August 22, 2016

Black Bears in Missouri

   In the early 1800s, travelers often saw black bears along the Missouri River. On June 7, 1804, in what is now Howard County, a participant in the Lewis and Clark expedition wrote:
    "we were met by the party that went hunting; One of which, (G Drewer,) kill'd a She Bear, and her two Cubbs & brought them to the opposite side of the River where we were encamped"
     Early settlers dined on hominy and bear bacon, accompanied by sassafras tea. With money scarce, settlers paid their debts in bear meat and raccoon bacon.
    By the 1850s, with the rapid growth of settlements and the demand for bear meat, hunters had reduced bear numbers considerably, and, as time went on, bears virtually disappeared from the state. Around 1959, Arkansas reintroduced bears captured in Minnesota and Manitoba. The offspring of those bears began to show up in southwest Missouri.
    Biologists believe that the current population of 350 bears descends from both the bears reintroduced in Arkansas and the remnant Missouri population. The reintroduced bears often carry a white blaze on their chest, not the solid black, brown, or cinnamon coat thought to be characteristic of the Missouri native bear. DNA from archived bear bones or pelts might help sort this out.

January 17, 2016

The Hickam Cabin

   In the fall of 1816, John Hickam, his wife, Christiana (Comer), and his large family arrived at Head's Fort on Moniteau Creek, about four miles north of Rocheport, Missouri, after a long journey from Washington County, Virginia. In the spring of 1817, they came to what is now Boone County, possibly settling first in Perche Bottom, and, around 1819, taking up residence near what is now known as Rock Bridge Memorial State Park, south of Columbia. Sometime in the 1820s or early 1830s, John built a log cabin on the northernmost boundary of an 80-acre tract, later owned by his son, Ezekiel Comer Hickam.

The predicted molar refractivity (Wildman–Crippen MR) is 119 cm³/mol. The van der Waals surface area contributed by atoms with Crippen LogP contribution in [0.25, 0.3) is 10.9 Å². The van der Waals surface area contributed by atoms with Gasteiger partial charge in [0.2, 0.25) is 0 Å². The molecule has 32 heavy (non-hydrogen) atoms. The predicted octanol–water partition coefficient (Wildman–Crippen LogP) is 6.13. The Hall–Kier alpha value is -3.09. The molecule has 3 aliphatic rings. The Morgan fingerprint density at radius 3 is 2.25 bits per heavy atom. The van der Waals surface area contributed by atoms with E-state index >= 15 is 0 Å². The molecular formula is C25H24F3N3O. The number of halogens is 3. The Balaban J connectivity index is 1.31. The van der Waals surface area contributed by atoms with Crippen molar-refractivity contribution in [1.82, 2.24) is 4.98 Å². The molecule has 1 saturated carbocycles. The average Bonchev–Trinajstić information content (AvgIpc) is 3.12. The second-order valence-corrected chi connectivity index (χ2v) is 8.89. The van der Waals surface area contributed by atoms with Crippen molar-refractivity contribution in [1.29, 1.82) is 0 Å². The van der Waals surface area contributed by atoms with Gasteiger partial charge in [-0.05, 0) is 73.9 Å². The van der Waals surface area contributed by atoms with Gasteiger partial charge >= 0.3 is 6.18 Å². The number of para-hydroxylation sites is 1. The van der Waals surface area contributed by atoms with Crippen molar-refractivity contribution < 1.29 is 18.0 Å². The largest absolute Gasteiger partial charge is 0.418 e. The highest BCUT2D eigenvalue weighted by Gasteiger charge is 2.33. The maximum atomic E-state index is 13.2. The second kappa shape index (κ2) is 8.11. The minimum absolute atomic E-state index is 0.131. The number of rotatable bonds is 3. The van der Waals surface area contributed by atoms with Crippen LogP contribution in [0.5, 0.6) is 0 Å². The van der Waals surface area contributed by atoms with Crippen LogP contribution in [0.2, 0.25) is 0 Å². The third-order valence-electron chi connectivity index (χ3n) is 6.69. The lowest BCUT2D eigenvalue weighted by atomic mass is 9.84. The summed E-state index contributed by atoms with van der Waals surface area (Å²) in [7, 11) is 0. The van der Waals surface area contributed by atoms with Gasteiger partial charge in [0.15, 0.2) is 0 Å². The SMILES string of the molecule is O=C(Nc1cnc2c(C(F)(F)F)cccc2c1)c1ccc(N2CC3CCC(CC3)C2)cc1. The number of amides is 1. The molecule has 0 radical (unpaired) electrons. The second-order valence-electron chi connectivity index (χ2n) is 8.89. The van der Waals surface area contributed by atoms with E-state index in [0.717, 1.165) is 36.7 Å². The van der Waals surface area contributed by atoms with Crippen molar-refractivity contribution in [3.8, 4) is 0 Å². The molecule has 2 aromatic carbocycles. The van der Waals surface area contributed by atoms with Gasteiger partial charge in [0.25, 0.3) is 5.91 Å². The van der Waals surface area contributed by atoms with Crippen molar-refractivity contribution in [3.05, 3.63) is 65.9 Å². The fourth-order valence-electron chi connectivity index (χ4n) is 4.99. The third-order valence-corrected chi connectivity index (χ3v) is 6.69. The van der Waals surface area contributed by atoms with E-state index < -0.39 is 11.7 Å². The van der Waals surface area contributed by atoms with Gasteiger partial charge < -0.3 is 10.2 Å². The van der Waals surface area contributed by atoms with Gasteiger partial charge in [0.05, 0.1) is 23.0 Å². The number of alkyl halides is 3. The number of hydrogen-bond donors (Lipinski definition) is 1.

In 1829, Ezekiel married Nancy Ann Sims, whose father, William Sims, came to Missouri from Kentucky in the early 1820s and purchased land near Cedar Creek. Ezekiel and his wife began their married life in the cabin. Extrapolating from birth dates, their first two children, Lycurgus and Lysander, may have been born there. 
   In 1848, John died. He passed on to his family 10,000 acres of land. His remains lie in the Bethel Hickam Cemetery on the south side of Columbia. In 1855, Lycurgus, and his sister Cornelia, helped found the Bethel (Missionary) Baptist Church at the same location. Lycurgus served as deacon and many of the Hickam family members rest in the cemetery there.
   There are some disputes about the cabin; does it stand in its original location, and is it, in fact, the original or a replica built in 1964? Due to its deteriorating condition, the Friends of Rock Bridge dismantled and rebuilt the cabin in 2014, giving it a new foundation, roof, and entrance door.

   From Columbia, head south on Highway 163. At the traffic light at the intersection of Route K and Highway 163, turn left onto Highway 163 S. Go about a mile and turn right at the first park entrance. Follow the road .3 miles and the Hickam Cabin will be on your left.

January 15, 2016

The Easley Country Store

    A reconstruction of the Easley Store sits on the northwest side of the street in the historical village, Boone Junction, at the Boone County Historical Society in Columbia, Missouri. In 1890, William Greene Easley established the store in the town of Easley in the river bottom of southwest Boone County. 
    The store served the surrounding community as a post office, gathering place, and general store. It remained within the Easley family for three generations and was in continuous operation for over a century. After train service through Easley ended in 1986, and the floods of 1993 and 1995 damaged the building and its contents, the store closed.
   The Society decided to reconstruct the store, a well-known landmark in Boone County, as an anchor to its new historic village. The Society completed reconstruction in 2007 and the replica officially opened in June of 2008.